7 months ago

Sorry Mercedes, that camper is just too cool for us. You will forever be relegated to a structurally unsound wannabe tin mobile home, or some thing that will off gas the plastic it is made from for a decade. Alternately we can get a small Airstream for $60,000 or so and live the mid-century lifestyle we all deserve. Damn I forgot to stash that extra 60K in my camper savings envelope.

Cheap Bastard
Cheap Bastard
7 months ago

All those pictures have me curious. Are there no bugs or dust in trailerland?

Cal67
Cal67
7 months ago
Reply to  Cheap Bastard

Definitely no black flies.

William Domer
William Domer
7 months ago
Reply to  Cheap Bastard

I am so glad you brought that up. I have been watching Grand Designs (England, New Zealand and Australia and they keep building houses with glass wall that open up to the outside. Have they no mosquitos? Dang, build that in Wisconsin and your family would be eaten alive by lunchtime. Also how the F do they wash those windows anyways?

El Barto
El Barto
7 months ago
Reply to  William Domer

Yeah, so of course we have mossies in NZ and I’m sure there were mossies in the UK when I was living there for a while, so you can bet they’re in ‘Straya, but that’s what mosquito coils and other keep-bugs-out products are for.
Come to think of it, having been back in NZ for five years now, I’ve rarely had to worry about mossies in surburbia, especially as I live close to a beach. It might be coz everything is built up now or for some other reason, coz we don’t worry about keeping doors or windows closed.

Derek van Veen
Derek van Veen
7 months ago

I like the shape / design. Would be interesting to see this available in the US.

Chris D
Chris D
7 months ago
Reply to  Derek van Veen

It does look very nice, but the shape resembles a toaster – and is colored tan and brown, to coordinate with the warm bread.
It seems to take into account the limitations of its size and not try to do everything by shrinking it all down and cramming it in. Certainly a worthy effort.

Derek van Veen
Derek van Veen
7 months ago
Reply to  Chris D

Now I want toast.

Knowonelse
Knowonelse
7 months ago

That “induction” cooker looks more like a turntable to me. The speaker off to the left supports that idea. Great idea to have a flexible top though.

Clark B
Clark B
7 months ago

The wood plank walls and ceiling look cool…but who is gonna dust them? You, that’s who. Forever.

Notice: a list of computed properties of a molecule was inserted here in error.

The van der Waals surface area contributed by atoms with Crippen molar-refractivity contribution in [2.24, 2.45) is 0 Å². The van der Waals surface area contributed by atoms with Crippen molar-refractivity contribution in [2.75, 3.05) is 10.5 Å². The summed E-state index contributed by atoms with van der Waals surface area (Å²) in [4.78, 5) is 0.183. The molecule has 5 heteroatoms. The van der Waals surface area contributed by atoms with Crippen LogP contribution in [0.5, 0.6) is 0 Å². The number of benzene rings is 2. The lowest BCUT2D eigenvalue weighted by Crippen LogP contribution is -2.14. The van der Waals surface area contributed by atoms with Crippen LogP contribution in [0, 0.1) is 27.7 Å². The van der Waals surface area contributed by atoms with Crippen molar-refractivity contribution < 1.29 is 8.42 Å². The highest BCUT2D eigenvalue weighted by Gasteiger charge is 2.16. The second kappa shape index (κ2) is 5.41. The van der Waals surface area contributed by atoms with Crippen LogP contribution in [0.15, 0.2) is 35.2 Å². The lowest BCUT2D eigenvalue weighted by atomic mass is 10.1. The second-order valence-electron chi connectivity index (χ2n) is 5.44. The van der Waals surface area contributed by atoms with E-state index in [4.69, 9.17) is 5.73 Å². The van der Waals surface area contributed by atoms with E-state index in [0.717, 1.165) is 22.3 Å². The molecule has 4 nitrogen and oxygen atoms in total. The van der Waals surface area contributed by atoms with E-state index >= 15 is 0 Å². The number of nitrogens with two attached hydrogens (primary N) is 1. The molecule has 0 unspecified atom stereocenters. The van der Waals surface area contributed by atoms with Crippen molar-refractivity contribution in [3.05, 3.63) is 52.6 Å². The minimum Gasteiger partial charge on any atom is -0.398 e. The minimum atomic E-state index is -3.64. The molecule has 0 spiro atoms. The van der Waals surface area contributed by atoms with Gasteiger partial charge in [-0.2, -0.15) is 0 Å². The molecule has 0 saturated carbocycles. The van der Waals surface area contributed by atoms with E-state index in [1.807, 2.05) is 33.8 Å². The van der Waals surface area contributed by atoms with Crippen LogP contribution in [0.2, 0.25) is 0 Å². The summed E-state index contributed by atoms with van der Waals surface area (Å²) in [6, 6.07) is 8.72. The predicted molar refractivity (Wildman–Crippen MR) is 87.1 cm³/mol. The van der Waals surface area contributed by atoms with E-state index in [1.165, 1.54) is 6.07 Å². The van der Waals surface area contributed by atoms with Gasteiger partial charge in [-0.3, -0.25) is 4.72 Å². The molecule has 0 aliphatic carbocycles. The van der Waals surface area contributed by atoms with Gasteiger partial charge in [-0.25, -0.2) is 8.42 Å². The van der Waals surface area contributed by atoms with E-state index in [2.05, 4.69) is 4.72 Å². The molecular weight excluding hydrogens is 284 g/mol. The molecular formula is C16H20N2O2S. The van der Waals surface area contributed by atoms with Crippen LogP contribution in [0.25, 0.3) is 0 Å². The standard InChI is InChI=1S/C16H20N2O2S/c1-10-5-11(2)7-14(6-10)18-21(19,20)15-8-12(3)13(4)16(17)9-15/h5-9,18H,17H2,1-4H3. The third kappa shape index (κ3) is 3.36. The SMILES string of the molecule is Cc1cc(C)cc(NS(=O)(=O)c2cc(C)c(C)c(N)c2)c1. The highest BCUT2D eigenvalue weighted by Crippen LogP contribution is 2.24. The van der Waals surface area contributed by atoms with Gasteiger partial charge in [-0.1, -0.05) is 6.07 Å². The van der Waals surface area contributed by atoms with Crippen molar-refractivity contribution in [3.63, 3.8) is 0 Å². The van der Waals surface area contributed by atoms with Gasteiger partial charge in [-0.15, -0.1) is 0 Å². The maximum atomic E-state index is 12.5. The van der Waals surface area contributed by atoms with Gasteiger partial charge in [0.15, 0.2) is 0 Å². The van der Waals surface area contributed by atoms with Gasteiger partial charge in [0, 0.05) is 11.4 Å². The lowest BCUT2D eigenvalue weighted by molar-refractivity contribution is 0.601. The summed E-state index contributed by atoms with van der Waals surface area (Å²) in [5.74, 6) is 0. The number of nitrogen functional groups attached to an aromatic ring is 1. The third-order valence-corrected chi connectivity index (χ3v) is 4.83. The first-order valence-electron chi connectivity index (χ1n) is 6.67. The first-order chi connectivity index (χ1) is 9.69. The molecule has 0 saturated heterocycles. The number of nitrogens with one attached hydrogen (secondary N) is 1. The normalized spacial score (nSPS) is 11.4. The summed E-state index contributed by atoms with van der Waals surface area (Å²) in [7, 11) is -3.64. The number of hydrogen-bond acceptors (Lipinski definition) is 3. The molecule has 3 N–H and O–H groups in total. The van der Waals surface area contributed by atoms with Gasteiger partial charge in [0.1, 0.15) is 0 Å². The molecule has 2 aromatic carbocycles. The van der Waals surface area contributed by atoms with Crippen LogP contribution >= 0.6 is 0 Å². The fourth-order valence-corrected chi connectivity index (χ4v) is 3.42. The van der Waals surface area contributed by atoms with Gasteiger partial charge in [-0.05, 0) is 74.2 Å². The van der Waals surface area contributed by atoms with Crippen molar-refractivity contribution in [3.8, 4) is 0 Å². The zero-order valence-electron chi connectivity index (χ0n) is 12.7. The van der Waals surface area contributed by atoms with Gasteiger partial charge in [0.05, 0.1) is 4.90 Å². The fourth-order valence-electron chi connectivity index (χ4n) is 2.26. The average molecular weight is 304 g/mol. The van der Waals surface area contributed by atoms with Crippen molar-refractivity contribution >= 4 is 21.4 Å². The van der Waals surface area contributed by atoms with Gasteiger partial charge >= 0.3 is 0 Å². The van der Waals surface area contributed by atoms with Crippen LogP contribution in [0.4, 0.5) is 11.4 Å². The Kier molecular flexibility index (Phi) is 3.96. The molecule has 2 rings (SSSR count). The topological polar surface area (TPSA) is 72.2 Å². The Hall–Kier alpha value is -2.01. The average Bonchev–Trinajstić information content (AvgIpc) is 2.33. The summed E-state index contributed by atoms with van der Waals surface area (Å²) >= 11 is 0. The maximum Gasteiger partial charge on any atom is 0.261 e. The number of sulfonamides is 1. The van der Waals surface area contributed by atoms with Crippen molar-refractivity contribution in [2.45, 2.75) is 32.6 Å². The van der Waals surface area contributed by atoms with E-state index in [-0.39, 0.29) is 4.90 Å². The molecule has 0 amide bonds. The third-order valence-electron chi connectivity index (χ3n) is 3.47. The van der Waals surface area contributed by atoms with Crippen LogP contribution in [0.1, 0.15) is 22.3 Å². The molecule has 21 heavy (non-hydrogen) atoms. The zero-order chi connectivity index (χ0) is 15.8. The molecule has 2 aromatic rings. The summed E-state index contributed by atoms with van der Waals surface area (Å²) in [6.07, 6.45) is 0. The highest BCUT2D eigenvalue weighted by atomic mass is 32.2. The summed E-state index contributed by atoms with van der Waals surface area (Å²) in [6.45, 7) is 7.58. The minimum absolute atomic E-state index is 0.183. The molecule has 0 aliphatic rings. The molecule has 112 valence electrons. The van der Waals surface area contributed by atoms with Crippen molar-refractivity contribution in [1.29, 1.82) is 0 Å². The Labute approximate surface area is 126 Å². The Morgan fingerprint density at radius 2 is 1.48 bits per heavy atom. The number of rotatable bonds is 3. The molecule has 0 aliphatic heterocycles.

Ben
Ben
7 months ago
Reply to  Clark B

The dust just adds to the ambience. 😉

I’ve tried to dust my trailer once or twice and it’s a futile effort every time. The next time I drive it somewhere, especially if there’s a gravel road involved, the dust is back.

Ranwhenparked
Ranwhenparked
7 months ago

“Other countries seem to have so much fun”

This occurred to me watching a recent video from a favorite British car YouTube channel where he and his wife visited an RV expo – the crazy variety of options under 750kg, the different styles and innovative features, and also the pricing – even doing the currency conversion, they seem to be way more affordable than here. Kind of made me jealous, and also wonder why the affordable lightweight camper market is so stagnant over here

Pedro
Pedro
7 months ago
Reply to  Ranwhenparked

Look at the comments and see why the US is a place where design goes to die.

Ranwhenparked
Ranwhenparked
7 months ago
Reply to  Pedro

You can also walk through a Toll Bros. model home to confirm that. Why does a 3,000sq ft house need 6 different window sizes and shapes on the front? The freaking White House has 2!

Tinctorium
Tinctorium
7 months ago
Reply to  Pedro

This country has been waterboarded with the consumerist Kool-Aid for so long that we’ve forgotten beauty, subtlety, and nuance.

James Mason
James Mason
7 months ago

Looks like a livestock trailer to me.

Pedro
Pedro
7 months ago
Reply to  James Mason

We are livestock – or as economists say: Human Capitol Stock. Embrace it – I’m off to the feedlot!

Tinctorium
Tinctorium
7 months ago
Reply to  James Mason

A significant improvement over this ugly POS:
https://www.transwest.com/rv/

Cheap Bastard
Cheap Bastard
7 months ago

It looks kind of like a catch and release bear trap…for mother in laws.

Phantom Pedal Syndrome
Phantom Pedal Syndrome
7 months ago
Reply to  Cheap Bastard

Needs more accent pillows.

Cheap Bastard
Cheap Bastard
7 months ago

Scented like cheap potpourri.

Glutton for Piëch
Glutton for Piëch
7 months ago

The design of this gives me an idea for something that would be much cooler.. The rounded off edges? basically, flip it on its roof.. the front and rear at the top would be rounded, and the bottom of the sides would be rounded (I would assume this might also help aero slightly?). Then, install roller blind-type panels (think cupholder/center console covers on older Mercedes models) on at least one side and ~half the roof, extending all the way down the rear (or maybe halfway down, still giving you the fold down deck and a place for the lights/plates etc). you could completely open the entire back and most of the roof, and have a full length open side. Perfect for nice days/great views/ keeping cooking smells out etc etc.

Anywho.

Last edited 7 months ago by Glutton for Piëch